MacLean, Gerald, editor. The Return of the King : An Anthology of English Poems Commemorating the Restoration of Charles II / edited by Gerald MacLean
Electronic Text Center, University of Virginia Library

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England's Joy in a Lawful Triumph
[after 13 September]

Blackletter broadside.

    The original woodcut represents six members of the royal family with their dates of birth; on the right, Charles, his brothers James and Henry, together with, on the left, Mary, Elizabeth and Anne. 1 Henry is represented touching a skull on a table, suggesting that the illustration was designed after his death on 13 September. The text of the ballad, however, is written throughout in anticipation of the return and would seem to indicate that Henry is still very much alive (line 79). Ebsworth thought it dated from the end of May from the title.

    The appeal of this ballad is very much directed to the self-interest of the middling sort of people who are assured that they will benefit in many different materials ways from the reestablishment of the nobility and church hierarchy. Since this broadside was evidently issued after prince Henry's death, it is interesting to note that such generalized expressions of optimistic joy were still being produced.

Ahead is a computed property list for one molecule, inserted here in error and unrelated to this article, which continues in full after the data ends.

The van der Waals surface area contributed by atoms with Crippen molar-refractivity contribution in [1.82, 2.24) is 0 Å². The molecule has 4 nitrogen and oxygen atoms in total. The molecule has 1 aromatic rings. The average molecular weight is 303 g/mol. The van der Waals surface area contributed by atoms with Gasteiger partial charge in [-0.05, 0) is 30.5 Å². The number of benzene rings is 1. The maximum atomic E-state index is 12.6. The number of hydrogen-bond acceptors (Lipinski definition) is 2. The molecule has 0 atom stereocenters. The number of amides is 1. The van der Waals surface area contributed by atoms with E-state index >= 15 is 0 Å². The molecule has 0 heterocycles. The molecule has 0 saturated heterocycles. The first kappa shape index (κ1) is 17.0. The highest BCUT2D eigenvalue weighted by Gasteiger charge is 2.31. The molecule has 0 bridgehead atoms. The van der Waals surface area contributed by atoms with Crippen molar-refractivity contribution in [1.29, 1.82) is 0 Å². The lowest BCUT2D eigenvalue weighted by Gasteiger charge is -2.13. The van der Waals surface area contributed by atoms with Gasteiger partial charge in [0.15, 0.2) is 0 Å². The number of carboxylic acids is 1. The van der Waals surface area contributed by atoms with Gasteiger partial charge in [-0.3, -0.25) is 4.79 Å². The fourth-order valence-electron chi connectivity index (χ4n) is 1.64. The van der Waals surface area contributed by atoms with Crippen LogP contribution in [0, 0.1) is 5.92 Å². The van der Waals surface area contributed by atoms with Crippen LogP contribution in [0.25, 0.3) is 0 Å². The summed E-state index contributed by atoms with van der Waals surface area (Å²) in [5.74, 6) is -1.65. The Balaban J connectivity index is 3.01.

[1] Ebsworth thinks this is Anne Clarges, Monck's wife.

Englands Joy in a Lawful Triumph.

Bold Phanaticks now make room
As it was voted in the House on May-day last 1660.
CHARLS the Second's coming home.
To the Tune of, Packingtons Pound.

HOld up thy head England, and now shew thy face
That eighteen years hath held it down with disgrace